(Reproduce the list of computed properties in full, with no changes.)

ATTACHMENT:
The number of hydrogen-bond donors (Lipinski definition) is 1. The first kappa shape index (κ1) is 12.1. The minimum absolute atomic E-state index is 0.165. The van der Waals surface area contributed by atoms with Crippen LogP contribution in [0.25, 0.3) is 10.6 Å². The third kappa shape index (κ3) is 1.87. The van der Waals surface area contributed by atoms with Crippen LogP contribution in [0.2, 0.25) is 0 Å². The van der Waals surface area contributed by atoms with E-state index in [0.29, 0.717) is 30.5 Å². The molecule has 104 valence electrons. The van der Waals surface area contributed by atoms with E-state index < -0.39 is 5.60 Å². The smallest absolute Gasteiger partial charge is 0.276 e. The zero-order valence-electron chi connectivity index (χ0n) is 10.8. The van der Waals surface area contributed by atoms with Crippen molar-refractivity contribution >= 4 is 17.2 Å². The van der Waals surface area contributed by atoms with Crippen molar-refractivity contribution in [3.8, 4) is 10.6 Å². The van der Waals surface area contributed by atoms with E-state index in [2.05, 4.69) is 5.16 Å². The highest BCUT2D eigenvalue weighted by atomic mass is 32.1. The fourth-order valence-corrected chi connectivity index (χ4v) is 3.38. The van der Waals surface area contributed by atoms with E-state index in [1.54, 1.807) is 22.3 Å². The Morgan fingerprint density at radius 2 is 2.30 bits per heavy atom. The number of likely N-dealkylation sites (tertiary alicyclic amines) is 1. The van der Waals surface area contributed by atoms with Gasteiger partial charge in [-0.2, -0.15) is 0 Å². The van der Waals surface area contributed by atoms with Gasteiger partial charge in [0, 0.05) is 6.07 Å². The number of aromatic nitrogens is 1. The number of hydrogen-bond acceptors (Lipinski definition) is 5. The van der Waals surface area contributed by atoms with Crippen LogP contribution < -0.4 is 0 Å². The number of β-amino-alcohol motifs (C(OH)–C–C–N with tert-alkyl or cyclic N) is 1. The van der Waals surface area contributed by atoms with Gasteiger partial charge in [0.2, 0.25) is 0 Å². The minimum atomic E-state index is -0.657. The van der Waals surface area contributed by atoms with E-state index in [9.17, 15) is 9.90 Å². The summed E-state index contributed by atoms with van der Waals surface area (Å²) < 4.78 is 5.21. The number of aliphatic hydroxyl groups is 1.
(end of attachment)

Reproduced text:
The number of hydrogen-bond donors (Lipinski definition) is 1. The first kappa shape index (κ1) is 12.1. The minimum absolute atomic E-state index is 0.165. The van der Waals surface area contributed by atoms with Crippen LogP contribution in [0.25, 0.3) is 10.6 Å². The third kappa shape index (κ3) is 1.87. The van der Waals surface area contributed by atoms with Crippen LogP contribution in [0.2, 0.25) is 0 Å². The van der Waals surface area contributed by atoms with E-state index in [0.29, 0.717) is 30.5 Å². The molecule has 104 valence electrons. The van der Waals surface area contributed by atoms with E-state index < -0.39 is 5.60 Å². The smallest absolute Gasteiger partial charge is 0.276 e. The zero-order valence-electron chi connectivity index (χ0n) is 10.8. The van der Waals surface area contributed by atoms with Crippen molar-refractivity contribution >= 4 is 17.2 Å². The van der Waals surface area contributed by atoms with Crippen molar-refractivity contribution in [3.8, 4) is 10.6 Å². The van der Waals surface area contributed by atoms with E-state index in [2.05, 4.69) is 5.16 Å². The highest BCUT2D eigenvalue weighted by atomic mass is 32.1. The fourth-order valence-corrected chi connectivity index (χ4v) is 3.38. The van der Waals surface area contributed by atoms with E-state index in [1.54, 1.807) is 22.3 Å². The Morgan fingerprint density at radius 2 is 2.30 bits per heavy atom. The number of likely N-dealkylation sites (tertiary alicyclic amines) is 1. The van der Waals surface area contributed by atoms with Gasteiger partial charge in [-0.2, -0.15) is 0 Å². The van der Waals surface area contributed by atoms with Gasteiger partial charge in [0, 0.05) is 6.07 Å². The number of aromatic nitrogens is 1. The number of hydrogen-bond acceptors (Lipinski definition) is 5. The van der Waals surface area contributed by atoms with Crippen LogP contribution < -0.4 is 0 Å². The number of β-amino-alcohol motifs (C(OH)–C–C–N with tert-alkyl or cyclic N) is 1. The van der Waals surface area contributed by atoms with Gasteiger partial charge in [0.2, 0.25) is 0 Å². The minimum atomic E-state index is -0.657. The van der Waals surface area contributed by atoms with E-state index in [9.17, 15) is 9.90 Å². The summed E-state index contributed by atoms with van der Waals surface area (Å²) < 4.78 is 5.21. The number of aliphatic hydroxyl groups is 1.